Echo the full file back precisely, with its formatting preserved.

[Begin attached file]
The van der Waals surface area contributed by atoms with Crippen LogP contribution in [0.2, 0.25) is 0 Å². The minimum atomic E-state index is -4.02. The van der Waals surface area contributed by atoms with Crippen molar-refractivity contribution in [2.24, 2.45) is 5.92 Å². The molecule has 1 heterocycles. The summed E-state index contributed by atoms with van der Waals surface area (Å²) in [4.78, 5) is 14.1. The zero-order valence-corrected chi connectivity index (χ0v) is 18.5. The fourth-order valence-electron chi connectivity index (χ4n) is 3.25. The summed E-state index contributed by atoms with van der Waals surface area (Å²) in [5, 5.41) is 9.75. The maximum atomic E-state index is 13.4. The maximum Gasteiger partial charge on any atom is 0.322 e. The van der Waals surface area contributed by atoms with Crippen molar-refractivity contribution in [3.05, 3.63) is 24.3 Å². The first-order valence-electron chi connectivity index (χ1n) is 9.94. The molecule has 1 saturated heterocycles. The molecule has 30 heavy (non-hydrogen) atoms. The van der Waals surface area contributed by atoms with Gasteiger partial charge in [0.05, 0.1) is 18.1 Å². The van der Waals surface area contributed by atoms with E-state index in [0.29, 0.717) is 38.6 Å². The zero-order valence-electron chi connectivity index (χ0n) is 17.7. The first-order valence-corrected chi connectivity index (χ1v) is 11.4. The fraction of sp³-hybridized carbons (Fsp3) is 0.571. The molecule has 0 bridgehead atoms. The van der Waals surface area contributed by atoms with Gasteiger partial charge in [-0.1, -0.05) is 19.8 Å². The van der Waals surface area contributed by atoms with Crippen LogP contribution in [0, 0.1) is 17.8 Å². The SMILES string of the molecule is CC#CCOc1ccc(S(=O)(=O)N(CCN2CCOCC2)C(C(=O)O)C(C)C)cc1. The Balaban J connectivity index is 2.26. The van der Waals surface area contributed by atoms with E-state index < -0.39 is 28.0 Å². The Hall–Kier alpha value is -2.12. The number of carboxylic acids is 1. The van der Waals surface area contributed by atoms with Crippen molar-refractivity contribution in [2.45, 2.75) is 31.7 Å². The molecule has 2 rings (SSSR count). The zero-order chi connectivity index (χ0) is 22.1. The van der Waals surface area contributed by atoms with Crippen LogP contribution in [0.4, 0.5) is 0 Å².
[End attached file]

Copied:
The van der Waals surface area contributed by atoms with Crippen LogP contribution in [0.2, 0.25) is 0 Å². The minimum atomic E-state index is -4.02. The van der Waals surface area contributed by atoms with Crippen molar-refractivity contribution in [2.24, 2.45) is 5.92 Å². The molecule has 1 heterocycles. The summed E-state index contributed by atoms with van der Waals surface area (Å²) in [4.78, 5) is 14.1. The zero-order valence-corrected chi connectivity index (χ0v) is 18.5. The fourth-order valence-electron chi connectivity index (χ4n) is 3.25. The summed E-state index contributed by atoms with van der Waals surface area (Å²) in [5, 5.41) is 9.75. The maximum atomic E-state index is 13.4. The maximum Gasteiger partial charge on any atom is 0.322 e. The van der Waals surface area contributed by atoms with Crippen molar-refractivity contribution in [3.05, 3.63) is 24.3 Å². The first-order valence-electron chi connectivity index (χ1n) is 9.94. The molecule has 1 saturated heterocycles. The molecule has 30 heavy (non-hydrogen) atoms. The van der Waals surface area contributed by atoms with Gasteiger partial charge in [0.05, 0.1) is 18.1 Å². The van der Waals surface area contributed by atoms with E-state index in [0.29, 0.717) is 38.6 Å². The zero-order valence-electron chi connectivity index (χ0n) is 17.7. The first-order valence-corrected chi connectivity index (χ1v) is 11.4. The fraction of sp³-hybridized carbons (Fsp3) is 0.571. The molecule has 0 bridgehead atoms. The van der Waals surface area contributed by atoms with Gasteiger partial charge in [-0.1, -0.05) is 19.8 Å². The van der Waals surface area contributed by atoms with Crippen LogP contribution in [0, 0.1) is 17.8 Å². The SMILES string of the molecule is CC#CCOc1ccc(S(=O)(=O)N(CCN2CCOCC2)C(C(=O)O)C(C)C)cc1. The Balaban J connectivity index is 2.26. The van der Waals surface area contributed by atoms with E-state index < -0.39 is 28.0 Å². The Hall–Kier alpha value is -2.12. The number of carboxylic acids is 1. The van der Waals surface area contributed by atoms with Crippen molar-refractivity contribution in [2.45, 2.75) is 31.7 Å². The molecule has 2 rings (SSSR count). The zero-order chi connectivity index (χ0) is 22.1. The van der Waals surface area contributed by atoms with Crippen LogP contribution in [0.4, 0.5) is 0 Å².